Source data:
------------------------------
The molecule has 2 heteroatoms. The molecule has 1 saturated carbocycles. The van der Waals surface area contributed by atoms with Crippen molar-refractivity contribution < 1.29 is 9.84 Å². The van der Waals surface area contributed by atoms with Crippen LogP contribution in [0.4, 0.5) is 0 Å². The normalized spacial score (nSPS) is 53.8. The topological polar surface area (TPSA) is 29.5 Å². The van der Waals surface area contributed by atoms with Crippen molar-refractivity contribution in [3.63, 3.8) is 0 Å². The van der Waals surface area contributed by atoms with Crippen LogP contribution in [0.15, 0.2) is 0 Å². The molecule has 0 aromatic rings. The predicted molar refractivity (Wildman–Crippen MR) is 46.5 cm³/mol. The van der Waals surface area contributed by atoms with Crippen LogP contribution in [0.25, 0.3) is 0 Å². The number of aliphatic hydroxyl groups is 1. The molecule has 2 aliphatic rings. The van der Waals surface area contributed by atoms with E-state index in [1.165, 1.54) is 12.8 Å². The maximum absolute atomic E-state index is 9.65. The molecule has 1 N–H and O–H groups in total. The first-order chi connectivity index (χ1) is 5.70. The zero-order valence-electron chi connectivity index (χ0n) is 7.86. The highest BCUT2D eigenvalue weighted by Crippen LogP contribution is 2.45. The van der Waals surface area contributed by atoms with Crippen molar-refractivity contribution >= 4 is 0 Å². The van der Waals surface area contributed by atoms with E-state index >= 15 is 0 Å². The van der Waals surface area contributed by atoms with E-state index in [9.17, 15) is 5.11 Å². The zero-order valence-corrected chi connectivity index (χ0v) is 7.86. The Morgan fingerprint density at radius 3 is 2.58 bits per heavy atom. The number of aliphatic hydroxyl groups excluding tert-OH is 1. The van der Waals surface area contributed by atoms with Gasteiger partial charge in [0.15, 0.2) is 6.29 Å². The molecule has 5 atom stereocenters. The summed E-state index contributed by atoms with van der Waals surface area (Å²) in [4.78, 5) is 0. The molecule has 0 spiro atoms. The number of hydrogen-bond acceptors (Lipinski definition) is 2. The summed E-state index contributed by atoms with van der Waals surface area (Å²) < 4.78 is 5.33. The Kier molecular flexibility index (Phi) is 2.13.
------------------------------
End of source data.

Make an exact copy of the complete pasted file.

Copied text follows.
The molecule has 2 heteroatoms. The molecule has 1 saturated carbocycles. The van der Waals surface area contributed by atoms with Crippen molar-refractivity contribution < 1.29 is 9.84 Å². The van der Waals surface area contributed by atoms with Crippen LogP contribution in [0.4, 0.5) is 0 Å². The normalized spacial score (nSPS) is 53.8. The topological polar surface area (TPSA) is 29.5 Å². The van der Waals surface area contributed by atoms with Crippen molar-refractivity contribution in [3.63, 3.8) is 0 Å². The van der Waals surface area contributed by atoms with Crippen LogP contribution in [0.15, 0.2) is 0 Å². The molecule has 0 aromatic rings. The predicted molar refractivity (Wildman–Crippen MR) is 46.5 cm³/mol. The van der Waals surface area contributed by atoms with Crippen LogP contribution in [0.25, 0.3) is 0 Å². The number of aliphatic hydroxyl groups is 1. The molecule has 2 aliphatic rings. The van der Waals surface area contributed by atoms with E-state index in [1.165, 1.54) is 12.8 Å². The maximum absolute atomic E-state index is 9.65. The molecule has 1 N–H and O–H groups in total. The first-order chi connectivity index (χ1) is 5.70. The zero-order valence-electron chi connectivity index (χ0n) is 7.86. The highest BCUT2D eigenvalue weighted by Crippen LogP contribution is 2.45. The van der Waals surface area contributed by atoms with Crippen molar-refractivity contribution >= 4 is 0 Å². The van der Waals surface area contributed by atoms with E-state index >= 15 is 0 Å². The van der Waals surface area contributed by atoms with E-state index in [9.17, 15) is 5.11 Å². The zero-order valence-corrected chi connectivity index (χ0v) is 7.86. The Morgan fingerprint density at radius 3 is 2.58 bits per heavy atom. The number of aliphatic hydroxyl groups excluding tert-OH is 1. The van der Waals surface area contributed by atoms with Gasteiger partial charge in [0.15, 0.2) is 6.29 Å². The molecule has 5 atom stereocenters. The summed E-state index contributed by atoms with van der Waals surface area (Å²) in [4.78, 5) is 0. The molecule has 0 spiro atoms. The number of hydrogen-bond acceptors (Lipinski definition) is 2. The summed E-state index contributed by atoms with van der Waals surface area (Å²) < 4.78 is 5.33. The Kier molecular flexibility index (Phi) is 2.13.